Assume that a competitor has a tremendous inventory of unsold product. Servicing the interest is using all of their money. Don’t decide to start competing on price with them. They might in desperation start selling product at a cost that will bankrupt you in trying to match it.

  • Even though the competitors in a market in a particular country may appear to be particularly vulnerable, choose not to enter the market if these companies have large cash reserves, good management, well trained employees, and you do not understand their plans.

Many American companies have had extreme difficulty in doing business in India.

  • Even though it may be possible to enter a market, don’t make the effort if it will be difficult to remain in the market against new competition, or if it offers no long term competitive advantage.

Sony believes that if it had stayed in the calculator market, the technology that it would have developed, would have allowed it to better participate in the personal computer industry that followed.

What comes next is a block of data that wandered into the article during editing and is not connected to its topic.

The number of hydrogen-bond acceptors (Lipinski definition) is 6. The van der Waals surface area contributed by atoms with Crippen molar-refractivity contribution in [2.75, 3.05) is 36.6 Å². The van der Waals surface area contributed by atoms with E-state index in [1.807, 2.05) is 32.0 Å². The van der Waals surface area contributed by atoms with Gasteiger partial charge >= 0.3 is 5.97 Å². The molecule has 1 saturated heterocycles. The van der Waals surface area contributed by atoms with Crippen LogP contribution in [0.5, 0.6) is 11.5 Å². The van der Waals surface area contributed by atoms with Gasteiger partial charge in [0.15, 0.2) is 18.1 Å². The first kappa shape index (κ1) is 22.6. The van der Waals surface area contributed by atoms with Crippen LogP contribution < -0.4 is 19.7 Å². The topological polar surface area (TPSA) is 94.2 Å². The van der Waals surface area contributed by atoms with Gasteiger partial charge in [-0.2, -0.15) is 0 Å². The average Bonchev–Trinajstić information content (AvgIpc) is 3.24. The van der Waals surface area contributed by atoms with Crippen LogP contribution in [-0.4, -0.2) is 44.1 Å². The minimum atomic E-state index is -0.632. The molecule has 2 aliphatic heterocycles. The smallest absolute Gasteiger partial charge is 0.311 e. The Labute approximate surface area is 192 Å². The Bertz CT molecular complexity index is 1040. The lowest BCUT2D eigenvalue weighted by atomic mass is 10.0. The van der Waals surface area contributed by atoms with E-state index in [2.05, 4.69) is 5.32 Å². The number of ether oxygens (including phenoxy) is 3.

• While orders should be followed, they should not be followed if they are contary to the laws of the nation, or are harmful to the company.

Consider both Positive and Negative Factors

In evaluating different tactics, consider both the positive and negative factors associated with each tactic. The feasibility of a plan will lie in the positive factors. By considering how to deal with the negative factors, you will be able to resolve the difficulties in your plans.

It is not enough to examine the advantages of taking a course of action, you must also carefully consider the ways in which your competitors can take advantage of you by this course of action.

  • Sun Microsystems in licensing NFS (network file server) to its competitors obtained considerable revenues, at the cost of improving the functionality of its competitors equipment. But it also had the net effect of increasing the overall growth of the Unix market which was even more to its benefit.

Create Dissent and Confusion

The way in which you intimidate your competitors is by impacting them negatively. Ways in which this can be done are:

  • Hire his best managers and workers.
  • Encourage him to hire incompetent people.
  • Help alienate the top managers in the company against each other.